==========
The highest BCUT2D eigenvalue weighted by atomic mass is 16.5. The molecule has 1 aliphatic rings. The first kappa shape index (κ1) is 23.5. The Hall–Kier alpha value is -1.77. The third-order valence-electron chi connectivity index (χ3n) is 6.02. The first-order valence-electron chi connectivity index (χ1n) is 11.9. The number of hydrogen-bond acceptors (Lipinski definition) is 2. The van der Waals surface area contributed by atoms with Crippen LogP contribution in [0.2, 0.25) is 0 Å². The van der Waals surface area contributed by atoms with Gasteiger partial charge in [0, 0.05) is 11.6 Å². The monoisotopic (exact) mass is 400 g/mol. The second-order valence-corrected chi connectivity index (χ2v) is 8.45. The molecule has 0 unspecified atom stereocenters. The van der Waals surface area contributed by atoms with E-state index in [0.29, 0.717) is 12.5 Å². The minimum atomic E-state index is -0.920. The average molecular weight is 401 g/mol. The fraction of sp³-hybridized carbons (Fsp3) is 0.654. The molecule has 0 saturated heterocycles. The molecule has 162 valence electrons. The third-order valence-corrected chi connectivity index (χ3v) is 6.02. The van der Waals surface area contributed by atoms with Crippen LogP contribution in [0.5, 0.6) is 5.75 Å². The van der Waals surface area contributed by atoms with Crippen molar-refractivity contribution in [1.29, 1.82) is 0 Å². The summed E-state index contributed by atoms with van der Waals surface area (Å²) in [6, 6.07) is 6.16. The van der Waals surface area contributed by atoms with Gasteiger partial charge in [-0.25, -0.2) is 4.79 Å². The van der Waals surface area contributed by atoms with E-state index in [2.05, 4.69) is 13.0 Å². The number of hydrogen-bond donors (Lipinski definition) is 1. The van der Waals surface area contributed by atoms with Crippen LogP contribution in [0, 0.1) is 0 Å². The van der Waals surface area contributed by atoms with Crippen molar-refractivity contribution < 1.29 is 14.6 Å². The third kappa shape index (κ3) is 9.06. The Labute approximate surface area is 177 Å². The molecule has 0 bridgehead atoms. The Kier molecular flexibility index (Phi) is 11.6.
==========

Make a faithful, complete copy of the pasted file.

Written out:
The highest BCUT2D eigenvalue weighted by atomic mass is 16.5. The molecule has 1 aliphatic rings. The first kappa shape index (κ1) is 23.5. The Hall–Kier alpha value is -1.77. The third-order valence-electron chi connectivity index (χ3n) is 6.02. The first-order valence-electron chi connectivity index (χ1n) is 11.9. The number of hydrogen-bond acceptors (Lipinski definition) is 2. The van der Waals surface area contributed by atoms with Crippen LogP contribution in [0.2, 0.25) is 0 Å². The van der Waals surface area contributed by atoms with Gasteiger partial charge in [0, 0.05) is 11.6 Å². The monoisotopic (exact) mass is 400 g/mol. The second-order valence-corrected chi connectivity index (χ2v) is 8.45. The molecule has 0 unspecified atom stereocenters. The van der Waals surface area contributed by atoms with E-state index in [0.29, 0.717) is 12.5 Å². The minimum atomic E-state index is -0.920. The average molecular weight is 401 g/mol. The fraction of sp³-hybridized carbons (Fsp3) is 0.654. The molecule has 0 saturated heterocycles. The molecule has 162 valence electrons. The third-order valence-corrected chi connectivity index (χ3v) is 6.02. The van der Waals surface area contributed by atoms with Crippen LogP contribution in [0.5, 0.6) is 5.75 Å². The van der Waals surface area contributed by atoms with Crippen molar-refractivity contribution in [1.29, 1.82) is 0 Å². The summed E-state index contributed by atoms with van der Waals surface area (Å²) in [6, 6.07) is 6.16. The van der Waals surface area contributed by atoms with Gasteiger partial charge in [-0.25, -0.2) is 4.79 Å². The van der Waals surface area contributed by atoms with E-state index in [2.05, 4.69) is 13.0 Å². The number of hydrogen-bond donors (Lipinski definition) is 1. The van der Waals surface area contributed by atoms with Crippen LogP contribution in [0, 0.1) is 0 Å². The van der Waals surface area contributed by atoms with Crippen molar-refractivity contribution < 1.29 is 14.6 Å². The third kappa shape index (κ3) is 9.06. The Labute approximate surface area is 177 Å². The molecule has 0 bridgehead atoms. The Kier molecular flexibility index (Phi) is 11.6.